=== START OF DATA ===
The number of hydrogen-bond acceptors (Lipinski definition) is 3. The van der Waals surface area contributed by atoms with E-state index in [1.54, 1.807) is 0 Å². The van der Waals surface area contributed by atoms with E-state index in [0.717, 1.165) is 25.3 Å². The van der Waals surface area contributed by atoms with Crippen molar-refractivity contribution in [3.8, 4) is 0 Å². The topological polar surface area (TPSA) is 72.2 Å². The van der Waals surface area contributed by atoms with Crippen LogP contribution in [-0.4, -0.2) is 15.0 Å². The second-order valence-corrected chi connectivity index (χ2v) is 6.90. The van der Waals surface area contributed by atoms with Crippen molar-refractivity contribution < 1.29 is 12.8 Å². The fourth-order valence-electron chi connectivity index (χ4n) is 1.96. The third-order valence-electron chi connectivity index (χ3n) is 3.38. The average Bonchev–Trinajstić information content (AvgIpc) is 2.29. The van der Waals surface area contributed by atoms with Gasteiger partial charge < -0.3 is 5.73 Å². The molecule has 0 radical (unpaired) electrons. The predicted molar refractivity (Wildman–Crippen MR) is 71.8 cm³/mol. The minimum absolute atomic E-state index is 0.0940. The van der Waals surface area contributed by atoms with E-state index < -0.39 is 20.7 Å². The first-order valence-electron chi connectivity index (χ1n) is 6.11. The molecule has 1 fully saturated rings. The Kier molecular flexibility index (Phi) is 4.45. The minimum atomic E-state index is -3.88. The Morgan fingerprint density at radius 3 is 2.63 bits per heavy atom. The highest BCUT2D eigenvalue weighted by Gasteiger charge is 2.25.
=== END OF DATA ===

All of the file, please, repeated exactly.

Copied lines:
The number of hydrogen-bond acceptors (Lipinski definition) is 3. The van der Waals surface area contributed by atoms with E-state index in [1.54, 1.807) is 0 Å². The van der Waals surface area contributed by atoms with E-state index in [0.717, 1.165) is 25.3 Å². The van der Waals surface area contributed by atoms with Crippen molar-refractivity contribution in [3.8, 4) is 0 Å². The topological polar surface area (TPSA) is 72.2 Å². The van der Waals surface area contributed by atoms with Crippen LogP contribution in [-0.4, -0.2) is 15.0 Å². The second-order valence-corrected chi connectivity index (χ2v) is 6.90. The van der Waals surface area contributed by atoms with Crippen molar-refractivity contribution < 1.29 is 12.8 Å². The fourth-order valence-electron chi connectivity index (χ4n) is 1.96. The third-order valence-electron chi connectivity index (χ3n) is 3.38. The average Bonchev–Trinajstić information content (AvgIpc) is 2.29. The van der Waals surface area contributed by atoms with Gasteiger partial charge < -0.3 is 5.73 Å². The molecule has 0 radical (unpaired) electrons. The predicted molar refractivity (Wildman–Crippen MR) is 71.8 cm³/mol. The minimum absolute atomic E-state index is 0.0940. The van der Waals surface area contributed by atoms with E-state index < -0.39 is 20.7 Å². The first-order valence-electron chi connectivity index (χ1n) is 6.11. The molecule has 1 fully saturated rings. The Kier molecular flexibility index (Phi) is 4.45. The minimum atomic E-state index is -3.88. The Morgan fingerprint density at radius 3 is 2.63 bits per heavy atom. The highest BCUT2D eigenvalue weighted by Gasteiger charge is 2.25.